Outside the power-packed annual winter Atlanta Jewish Film Festival schedule, AJFF Selects sponsors a handful of films sporadically throughout the year. On June 19, “Tel Aviv on Fire” smoldered and blazed at the Sandy Springs Performing Arts Center. Like a wheel within a wheel, the film, told from the Palestinian point of view, followed a young Arab filmmaker, entangling his own life with the production of a cheesy soap opera in search of its own ending.
The movie was creative in that characters on both sides use humor to tackle some sensitive topics such as Palestinians speaking of taking back Jerusalem, hair loss during chemo, and portrayal of an IDF officer as a buffoon. Also, do Arabs really kiss with no tongue?
Local filmmaker David Lewis introduced the movie by explaining its use of comedy as an icebreaker.
After the screening, avid moviegoer Larry Pett said, “Loved it. … A great blend of humor and romance without heavy-handed politics. Made me feel that there still might be hope for Middle East accommodation if the leaders can just chill.”
Yes, there was nervous-laugh twittering alongside genuine guffawing. Can one laugh at a wedding scene wherein the bride’s bouquet has a bomb that might blow up the IDF general groom? Well, you can, if it’s framed within the protective coating of a soap opera. There’s something about that green and white flag in the background that causes some teeth clenching. Can you laugh at “the Arabs got lost at Oslo”?
A particularly funny shtick was the use of hummus as a mutual Israeli-Arab food. The young Arab soap opera screenwriter suffers the humiliation of having to pass through Israeli security or being too late to get “over the wall” at the checkpoint. He forms a friendship of sorts with the IDF general guard by bringing him a “luscious” bowl of special hummus. The audience witnesses him dumping a 6-year-old can of the stuff – saved from the Intifada “when Arabs didn’t have access to fresh food” (political dig there) – adding his own herbs and lemon juice to present it as a gourmet “prize.”
Not that the Israelis are so noble. The IDF general takes interest in the soap opera plot over and above his own sense of duty.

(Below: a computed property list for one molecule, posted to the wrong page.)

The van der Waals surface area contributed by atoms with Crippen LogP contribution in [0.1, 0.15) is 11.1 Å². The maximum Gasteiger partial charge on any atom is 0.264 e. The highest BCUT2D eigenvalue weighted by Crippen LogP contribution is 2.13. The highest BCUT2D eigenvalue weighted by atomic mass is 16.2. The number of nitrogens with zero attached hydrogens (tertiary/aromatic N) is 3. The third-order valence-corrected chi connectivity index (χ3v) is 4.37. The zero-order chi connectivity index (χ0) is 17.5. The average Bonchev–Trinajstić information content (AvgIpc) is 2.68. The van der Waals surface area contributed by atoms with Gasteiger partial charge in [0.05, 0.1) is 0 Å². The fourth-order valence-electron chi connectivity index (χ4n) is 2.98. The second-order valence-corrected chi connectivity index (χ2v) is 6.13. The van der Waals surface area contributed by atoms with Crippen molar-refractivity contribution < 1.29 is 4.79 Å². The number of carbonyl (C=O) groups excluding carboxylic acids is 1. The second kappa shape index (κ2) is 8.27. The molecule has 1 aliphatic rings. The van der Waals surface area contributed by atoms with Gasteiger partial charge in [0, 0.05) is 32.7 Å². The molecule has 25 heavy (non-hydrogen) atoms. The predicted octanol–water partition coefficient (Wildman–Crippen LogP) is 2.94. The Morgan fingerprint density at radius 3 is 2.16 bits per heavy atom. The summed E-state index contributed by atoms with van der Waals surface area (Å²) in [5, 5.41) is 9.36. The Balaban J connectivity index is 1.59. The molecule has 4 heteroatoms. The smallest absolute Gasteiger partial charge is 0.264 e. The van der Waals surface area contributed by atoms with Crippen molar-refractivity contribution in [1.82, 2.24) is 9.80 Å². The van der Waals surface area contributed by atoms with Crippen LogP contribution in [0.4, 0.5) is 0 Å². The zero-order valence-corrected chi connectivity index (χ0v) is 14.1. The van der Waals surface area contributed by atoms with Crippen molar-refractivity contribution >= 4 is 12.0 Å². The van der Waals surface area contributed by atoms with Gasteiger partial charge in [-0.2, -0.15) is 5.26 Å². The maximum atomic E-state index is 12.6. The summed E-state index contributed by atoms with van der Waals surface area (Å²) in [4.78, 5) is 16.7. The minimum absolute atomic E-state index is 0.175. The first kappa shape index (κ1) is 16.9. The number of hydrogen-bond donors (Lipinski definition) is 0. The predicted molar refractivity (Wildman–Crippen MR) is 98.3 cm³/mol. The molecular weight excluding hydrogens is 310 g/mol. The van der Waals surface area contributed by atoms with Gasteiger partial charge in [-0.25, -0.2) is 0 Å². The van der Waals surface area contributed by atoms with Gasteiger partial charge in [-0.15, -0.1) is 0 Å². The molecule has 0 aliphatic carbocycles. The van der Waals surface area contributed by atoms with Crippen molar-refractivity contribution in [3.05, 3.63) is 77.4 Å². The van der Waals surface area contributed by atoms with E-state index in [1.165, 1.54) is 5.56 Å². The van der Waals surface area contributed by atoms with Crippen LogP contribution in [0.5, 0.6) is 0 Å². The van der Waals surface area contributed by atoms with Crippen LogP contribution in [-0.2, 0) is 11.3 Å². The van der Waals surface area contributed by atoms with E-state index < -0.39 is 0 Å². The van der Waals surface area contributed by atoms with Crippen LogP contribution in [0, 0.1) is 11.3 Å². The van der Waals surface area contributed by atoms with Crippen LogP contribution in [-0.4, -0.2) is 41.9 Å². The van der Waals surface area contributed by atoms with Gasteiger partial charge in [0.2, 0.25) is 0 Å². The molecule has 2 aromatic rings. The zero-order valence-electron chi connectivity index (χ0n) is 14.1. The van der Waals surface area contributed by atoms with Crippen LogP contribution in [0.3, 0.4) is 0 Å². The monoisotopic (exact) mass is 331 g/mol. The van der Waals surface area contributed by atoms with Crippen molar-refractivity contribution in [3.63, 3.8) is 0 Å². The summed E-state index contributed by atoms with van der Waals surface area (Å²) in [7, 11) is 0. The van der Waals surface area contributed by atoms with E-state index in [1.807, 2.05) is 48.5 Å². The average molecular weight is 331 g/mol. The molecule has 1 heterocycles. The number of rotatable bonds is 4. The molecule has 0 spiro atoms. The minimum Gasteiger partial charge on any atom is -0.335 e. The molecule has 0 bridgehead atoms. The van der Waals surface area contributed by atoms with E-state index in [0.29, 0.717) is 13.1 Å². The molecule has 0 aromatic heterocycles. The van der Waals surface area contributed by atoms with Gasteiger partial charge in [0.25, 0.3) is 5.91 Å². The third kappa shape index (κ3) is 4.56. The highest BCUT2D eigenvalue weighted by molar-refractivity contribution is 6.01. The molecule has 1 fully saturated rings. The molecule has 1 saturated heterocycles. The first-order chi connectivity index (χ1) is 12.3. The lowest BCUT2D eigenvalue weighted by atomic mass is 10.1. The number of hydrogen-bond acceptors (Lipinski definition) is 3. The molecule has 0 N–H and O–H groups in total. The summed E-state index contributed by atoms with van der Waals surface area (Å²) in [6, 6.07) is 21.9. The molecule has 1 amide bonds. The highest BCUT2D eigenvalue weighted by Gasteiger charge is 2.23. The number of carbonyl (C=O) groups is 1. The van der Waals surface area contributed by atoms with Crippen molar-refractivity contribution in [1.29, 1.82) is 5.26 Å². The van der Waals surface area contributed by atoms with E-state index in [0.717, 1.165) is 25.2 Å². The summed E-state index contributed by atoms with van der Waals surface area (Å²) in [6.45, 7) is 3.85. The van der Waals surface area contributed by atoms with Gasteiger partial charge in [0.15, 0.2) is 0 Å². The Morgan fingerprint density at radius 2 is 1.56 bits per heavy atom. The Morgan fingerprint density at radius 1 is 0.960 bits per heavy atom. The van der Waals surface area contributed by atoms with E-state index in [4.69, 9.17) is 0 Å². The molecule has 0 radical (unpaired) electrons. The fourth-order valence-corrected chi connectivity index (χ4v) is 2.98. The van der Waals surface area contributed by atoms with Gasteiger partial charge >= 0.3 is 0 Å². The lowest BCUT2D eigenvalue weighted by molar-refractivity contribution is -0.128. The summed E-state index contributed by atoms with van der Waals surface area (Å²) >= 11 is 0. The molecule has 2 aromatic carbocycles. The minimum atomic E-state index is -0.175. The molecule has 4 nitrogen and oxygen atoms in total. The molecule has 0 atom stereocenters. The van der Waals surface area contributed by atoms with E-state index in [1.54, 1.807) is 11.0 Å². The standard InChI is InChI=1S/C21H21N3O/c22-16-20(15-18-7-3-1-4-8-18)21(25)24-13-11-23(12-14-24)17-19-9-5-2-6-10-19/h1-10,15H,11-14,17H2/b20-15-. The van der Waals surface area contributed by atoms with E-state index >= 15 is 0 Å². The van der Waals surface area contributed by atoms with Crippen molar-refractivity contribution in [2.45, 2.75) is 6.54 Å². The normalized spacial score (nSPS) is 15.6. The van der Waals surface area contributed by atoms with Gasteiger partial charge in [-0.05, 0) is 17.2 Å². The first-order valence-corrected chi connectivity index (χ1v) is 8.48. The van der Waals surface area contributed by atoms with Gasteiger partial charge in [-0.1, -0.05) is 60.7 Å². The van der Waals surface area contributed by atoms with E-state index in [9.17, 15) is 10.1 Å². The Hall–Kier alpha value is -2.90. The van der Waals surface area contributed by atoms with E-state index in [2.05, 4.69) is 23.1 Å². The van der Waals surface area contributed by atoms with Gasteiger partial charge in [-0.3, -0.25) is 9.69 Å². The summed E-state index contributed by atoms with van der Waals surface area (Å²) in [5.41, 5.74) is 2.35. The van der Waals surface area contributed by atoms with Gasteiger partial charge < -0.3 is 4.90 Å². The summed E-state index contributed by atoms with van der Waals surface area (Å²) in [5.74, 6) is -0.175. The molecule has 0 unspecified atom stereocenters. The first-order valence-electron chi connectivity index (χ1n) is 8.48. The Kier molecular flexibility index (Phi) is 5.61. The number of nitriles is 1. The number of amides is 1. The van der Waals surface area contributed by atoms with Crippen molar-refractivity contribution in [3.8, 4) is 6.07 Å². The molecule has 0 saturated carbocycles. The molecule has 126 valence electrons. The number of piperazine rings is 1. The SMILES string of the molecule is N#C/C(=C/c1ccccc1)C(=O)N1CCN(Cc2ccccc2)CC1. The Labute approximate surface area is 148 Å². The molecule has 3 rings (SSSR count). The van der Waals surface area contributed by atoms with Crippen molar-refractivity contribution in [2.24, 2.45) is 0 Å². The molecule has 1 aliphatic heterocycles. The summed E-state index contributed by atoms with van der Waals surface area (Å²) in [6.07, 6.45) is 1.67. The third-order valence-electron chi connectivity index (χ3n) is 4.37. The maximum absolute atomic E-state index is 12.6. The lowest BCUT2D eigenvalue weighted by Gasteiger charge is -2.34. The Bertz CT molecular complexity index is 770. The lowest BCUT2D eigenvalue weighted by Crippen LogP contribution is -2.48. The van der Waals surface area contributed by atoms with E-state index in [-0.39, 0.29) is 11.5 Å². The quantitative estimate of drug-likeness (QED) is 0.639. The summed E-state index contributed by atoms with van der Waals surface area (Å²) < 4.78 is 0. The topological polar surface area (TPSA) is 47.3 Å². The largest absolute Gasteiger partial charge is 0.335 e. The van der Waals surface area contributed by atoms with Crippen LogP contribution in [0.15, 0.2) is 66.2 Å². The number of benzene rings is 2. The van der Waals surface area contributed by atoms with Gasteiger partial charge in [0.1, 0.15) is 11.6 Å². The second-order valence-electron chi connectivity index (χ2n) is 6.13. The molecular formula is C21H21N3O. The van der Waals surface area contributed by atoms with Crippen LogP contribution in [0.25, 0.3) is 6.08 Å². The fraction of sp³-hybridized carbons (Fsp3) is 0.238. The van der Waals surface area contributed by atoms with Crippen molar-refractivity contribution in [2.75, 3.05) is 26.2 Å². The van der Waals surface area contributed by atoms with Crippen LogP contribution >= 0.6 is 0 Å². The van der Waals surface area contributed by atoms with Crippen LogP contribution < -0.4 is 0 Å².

The symbolism doesn’t have to be subtle such as whether the cigarette lighter in the last scene is a real hand grenade or a toy hand grenade.
Shellie Schmals, AJFF’s film programming manager, felt positive about the reaction to the film. “While attending the 2018 Toronto International Film Festival, I saw ‘Tel Aviv on Fire’ and had a good hunch that our AJFF audience would enjoy it. The film is timely, as it captures the stress of living between the Israeli and Palestinian borders. I appreciated how humor is incorporated throughout the story. We see the world through the eyes of Salam, a 30-something Palestinian slacker whose every move to be more impressive becomes a comedic misstep, including [with] his bosses and love interest. You find yourself rooting for him, even through the chaos he’s creating. The plot also provides an entertaining look behind the scenes on a soap opera with amazing 1960s sets!”
The movie is plucky, the musical score is particularly lively, and true romance blooms. If only this question can be answered, “Is the real food of love figs or tomatoes”?
“The interesting thing about a soap opera is the way the plot twists and turns in unbelievable and unexpected directions,” said audience member Simone Wilker. “This movie makes you think that it’s not only soap operas that are crazy, but so is real life.”